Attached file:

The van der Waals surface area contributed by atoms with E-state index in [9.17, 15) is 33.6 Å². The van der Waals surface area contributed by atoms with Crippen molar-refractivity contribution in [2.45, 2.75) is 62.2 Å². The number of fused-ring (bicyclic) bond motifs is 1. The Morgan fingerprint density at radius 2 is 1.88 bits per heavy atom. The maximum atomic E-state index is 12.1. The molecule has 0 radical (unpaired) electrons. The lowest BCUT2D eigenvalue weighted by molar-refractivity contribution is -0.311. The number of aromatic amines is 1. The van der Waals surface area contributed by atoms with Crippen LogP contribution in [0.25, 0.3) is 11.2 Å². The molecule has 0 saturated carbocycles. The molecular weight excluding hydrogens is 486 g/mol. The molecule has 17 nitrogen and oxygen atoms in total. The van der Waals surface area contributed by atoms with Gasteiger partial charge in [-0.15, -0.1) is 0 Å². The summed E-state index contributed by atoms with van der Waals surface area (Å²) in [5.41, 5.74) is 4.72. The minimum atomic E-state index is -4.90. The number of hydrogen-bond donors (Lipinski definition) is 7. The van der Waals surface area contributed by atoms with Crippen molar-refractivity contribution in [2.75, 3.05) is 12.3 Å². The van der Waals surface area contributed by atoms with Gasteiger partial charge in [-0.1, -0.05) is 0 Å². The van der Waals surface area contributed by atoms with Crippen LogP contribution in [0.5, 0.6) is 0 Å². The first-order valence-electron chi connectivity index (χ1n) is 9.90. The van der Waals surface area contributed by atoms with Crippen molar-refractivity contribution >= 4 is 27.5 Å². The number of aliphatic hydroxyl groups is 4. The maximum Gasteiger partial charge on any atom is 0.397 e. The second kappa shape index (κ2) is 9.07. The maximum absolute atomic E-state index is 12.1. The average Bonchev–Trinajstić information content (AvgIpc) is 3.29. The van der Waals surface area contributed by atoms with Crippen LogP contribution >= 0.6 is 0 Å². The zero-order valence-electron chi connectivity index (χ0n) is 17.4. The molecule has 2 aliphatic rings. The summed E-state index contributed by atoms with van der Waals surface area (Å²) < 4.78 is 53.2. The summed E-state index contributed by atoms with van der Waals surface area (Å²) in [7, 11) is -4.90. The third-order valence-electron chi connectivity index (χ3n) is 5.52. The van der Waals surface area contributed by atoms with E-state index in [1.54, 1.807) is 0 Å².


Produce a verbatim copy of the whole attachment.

The van der Waals surface area contributed by atoms with E-state index in [9.17, 15) is 33.6 Å². The van der Waals surface area contributed by atoms with Crippen molar-refractivity contribution in [2.45, 2.75) is 62.2 Å². The number of fused-ring (bicyclic) bond motifs is 1. The Morgan fingerprint density at radius 2 is 1.88 bits per heavy atom. The maximum atomic E-state index is 12.1. The molecule has 0 radical (unpaired) electrons. The lowest BCUT2D eigenvalue weighted by molar-refractivity contribution is -0.311. The number of aromatic amines is 1. The van der Waals surface area contributed by atoms with Crippen LogP contribution in [0.25, 0.3) is 11.2 Å². The molecule has 0 saturated carbocycles. The molecular weight excluding hydrogens is 486 g/mol. The molecule has 17 nitrogen and oxygen atoms in total. The van der Waals surface area contributed by atoms with Gasteiger partial charge in [-0.15, -0.1) is 0 Å². The summed E-state index contributed by atoms with van der Waals surface area (Å²) in [5.41, 5.74) is 4.72. The minimum atomic E-state index is -4.90. The number of hydrogen-bond donors (Lipinski definition) is 7. The van der Waals surface area contributed by atoms with Crippen molar-refractivity contribution in [2.75, 3.05) is 12.3 Å². The van der Waals surface area contributed by atoms with Gasteiger partial charge in [-0.1, -0.05) is 0 Å². The van der Waals surface area contributed by atoms with Crippen LogP contribution in [0.5, 0.6) is 0 Å². The first-order valence-electron chi connectivity index (χ1n) is 9.90. The van der Waals surface area contributed by atoms with Crippen molar-refractivity contribution >= 4 is 27.5 Å². The number of aliphatic hydroxyl groups is 4. The maximum Gasteiger partial charge on any atom is 0.397 e. The second kappa shape index (κ2) is 9.07. The maximum absolute atomic E-state index is 12.1. The average Bonchev–Trinajstić information content (AvgIpc) is 3.29. The van der Waals surface area contributed by atoms with Crippen LogP contribution >= 0.6 is 0 Å². The zero-order valence-electron chi connectivity index (χ0n) is 17.4. The molecule has 2 aliphatic rings. The summed E-state index contributed by atoms with van der Waals surface area (Å²) < 4.78 is 53.2. The summed E-state index contributed by atoms with van der Waals surface area (Å²) in [7, 11) is -4.90. The third-order valence-electron chi connectivity index (χ3n) is 5.52. The van der Waals surface area contributed by atoms with E-state index in [1.54, 1.807) is 0 Å².